[GW2] Feminist issues
I would like to try this game. I'm willing to pay for the pre-purchase, even though I know it's a pernicious business move for the consumers, because I'm curious about testing it myself in the beta. What I am not sure about is whether I should. My concern is not about the legitimacy of the business practice, but with some of the game decisions that perpetuate a kind of gaming community which I feel uncomfortable with. It is a question of integrity.
My qualms are about female representation in video games. Guild Wars 2 does nothing to alleviate the problem, it even fosters it. Its female characters are tall, extremely thin and scantily clad, wearing high heels and revealing armour to the battle. Their faces could have been modelled after any doll of our childhood: lifeless, perennially smiling, childish or aloof and seductive. Perhaps there will be alternatives at character creation, but so far I have only seen these impossible figures that appear in every commercial, and in so many games, where we get to embody them and be flawless too.
I have also felt disappointed at Blizzard for their female characters in Diablo III. I was fine about the Wizard, to some extent, because I had grown with the Diablo II Sorceress, and was accustomed to her looks. I didn't perceive her as sexualized or seductive, or ridiculously clothed for the job. The Demon Hunter, however, perpetuates the notion that women would keep wearing high heels and revealing neckline (not in the trailer, but in the art works and early armour of the game) as if it were natural, instead of the handicap it actually is; not to mention in life-or-death situations such as fighting demons. Any real woman would wear what is most comfortable, that is a truism. But why don't developers ever acknowledge the artificiality of high heels, and subsequently of their female constructions?
In Diablo III I solved my qualms by playing a male Demon Hunter. It is not the first time I do so. I was not comfortable with the female Blood Elves in WoW, and thus picked the opposite gender. Besides, the (male) Blood Elves were the first WoW race that were aesthetically pleasing to women. The other male characters are built to accommodate to the idea of heroism and physical prowess, even the traditionally slender and graceful (Night) Elves. It is a fantasy designed for men, and not necessarily related to what women find attractive in men. That is why most of the conversations about superheroes with enormous muscles as sexualized for women are wrong, because their characterization is based on a male aspiration. Needless to say, this aspiration is as artificial as the hypersexualization of women.
I left Age of Conan earlier than most people, and probably because of different reasons. I was not comfortable with my characters. Any female I would create had the biggest bosom I had ever seen, in such slim bodies. That constitution is either very rare or artificial. Then I decided I would have a male healer, as slender and unimpressive as possible, as you would expect a caster to be. No chance. He looked horrendous, and still much bigger than any men I had seen which was not coming out of a gym. Both the female and the male characters were designed for men who ascribed to the superhero/Conan fantasy, in which women are sexualized and men are depicted as powerful beasts. And, despite being half-naked in their barbarian attire, the intent is not for them to appeal to women, but to be a vessel of masculine power. The patriarchy system works in both directions, it supplies unattainable ideals for the men too.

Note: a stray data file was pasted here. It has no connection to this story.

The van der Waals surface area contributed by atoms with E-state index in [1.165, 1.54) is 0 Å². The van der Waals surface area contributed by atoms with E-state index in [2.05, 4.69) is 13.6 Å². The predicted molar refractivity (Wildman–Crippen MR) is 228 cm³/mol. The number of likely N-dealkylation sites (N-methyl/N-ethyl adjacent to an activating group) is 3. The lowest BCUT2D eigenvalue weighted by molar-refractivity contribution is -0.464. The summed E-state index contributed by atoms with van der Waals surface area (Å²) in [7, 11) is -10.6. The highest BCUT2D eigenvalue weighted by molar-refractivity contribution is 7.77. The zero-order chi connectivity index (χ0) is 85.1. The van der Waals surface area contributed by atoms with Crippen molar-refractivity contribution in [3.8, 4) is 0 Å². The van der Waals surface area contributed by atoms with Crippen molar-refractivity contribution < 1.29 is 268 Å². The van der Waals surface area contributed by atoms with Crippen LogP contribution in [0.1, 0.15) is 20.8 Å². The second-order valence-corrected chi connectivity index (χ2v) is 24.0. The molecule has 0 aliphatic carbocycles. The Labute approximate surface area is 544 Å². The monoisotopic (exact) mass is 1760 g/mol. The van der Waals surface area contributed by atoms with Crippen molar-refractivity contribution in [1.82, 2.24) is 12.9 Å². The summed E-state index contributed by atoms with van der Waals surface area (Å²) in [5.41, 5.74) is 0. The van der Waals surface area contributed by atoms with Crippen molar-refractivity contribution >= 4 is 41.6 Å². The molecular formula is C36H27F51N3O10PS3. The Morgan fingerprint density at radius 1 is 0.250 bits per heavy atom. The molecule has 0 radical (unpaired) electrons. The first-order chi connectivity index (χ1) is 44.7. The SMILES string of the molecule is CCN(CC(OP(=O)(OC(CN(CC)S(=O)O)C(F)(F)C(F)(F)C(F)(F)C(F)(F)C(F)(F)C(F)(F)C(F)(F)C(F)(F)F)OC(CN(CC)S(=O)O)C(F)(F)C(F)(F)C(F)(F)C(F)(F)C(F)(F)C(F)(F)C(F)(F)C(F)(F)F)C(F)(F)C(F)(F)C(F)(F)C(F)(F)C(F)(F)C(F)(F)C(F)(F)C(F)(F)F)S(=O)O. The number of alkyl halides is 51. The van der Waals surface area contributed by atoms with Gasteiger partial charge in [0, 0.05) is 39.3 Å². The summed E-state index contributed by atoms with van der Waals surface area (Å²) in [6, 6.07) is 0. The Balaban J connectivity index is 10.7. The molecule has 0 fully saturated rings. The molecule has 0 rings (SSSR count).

What will I do in Guild Wars 2 to tackle the issue? I might yet again create a male character. I could discard the game completely, but I don't want to deprive myself of an enjoyable experience. I had been playing video games which are disrespectful towards minorities since the dawn of time, and it doesn't look like it's going away. I shall be content with drawing attention to the problem, so that more people will perhaps reclaim an accurate representation of 50% of the population. Speaking of which, Borderlands 2 will again feature three male protagonists and one female. Such an old issue. There is one little test I sometimes put to practice when watching a movie, called The Bechdel Test, which accounts for the number of females that actively participate in a movie, without being related to the male leads. It's surprising, and disheartening, to learn how many movies fail this test, reinforcing the notion that male is the default, and female the Other. I wonder if we could adapt this test somehow to the gaming genre. I know of at least one rule that I would propose: "Do the female characters wear comfortable clothes when required?" Can you think of other rules?
If I had to divorce myself from every cultural activity that conscious or unconsciously misrepresents minorities (although women are not a minority at all, they might still be so in the gaming sphere), I would not participate in any mainstream entertainment. I do not watch TV anymore, do not go to the cinema, do not read best-selling books. I read the canon, and sci-fi with a clear notion that it is also full of ideologies. I am on guard most of the time. I would have my games not misrepresent me, but if I had to adhere to that creed I would not play almost any games. What is one to do?
Edit: I received some info through the comments about the gender structures in the game and I feel that, even though the physical representation of women is way off, I couldn't discard the game completely because of its treatment of gender: 3 out of 5 faction leaders are women, and women are constantly featured in the game as prominent figures in power. That is indeed a step forward. Still, a battle has to be fought regarding the sexualization of our characters. Here's a post by Kadomi which adds more to the issue than I had.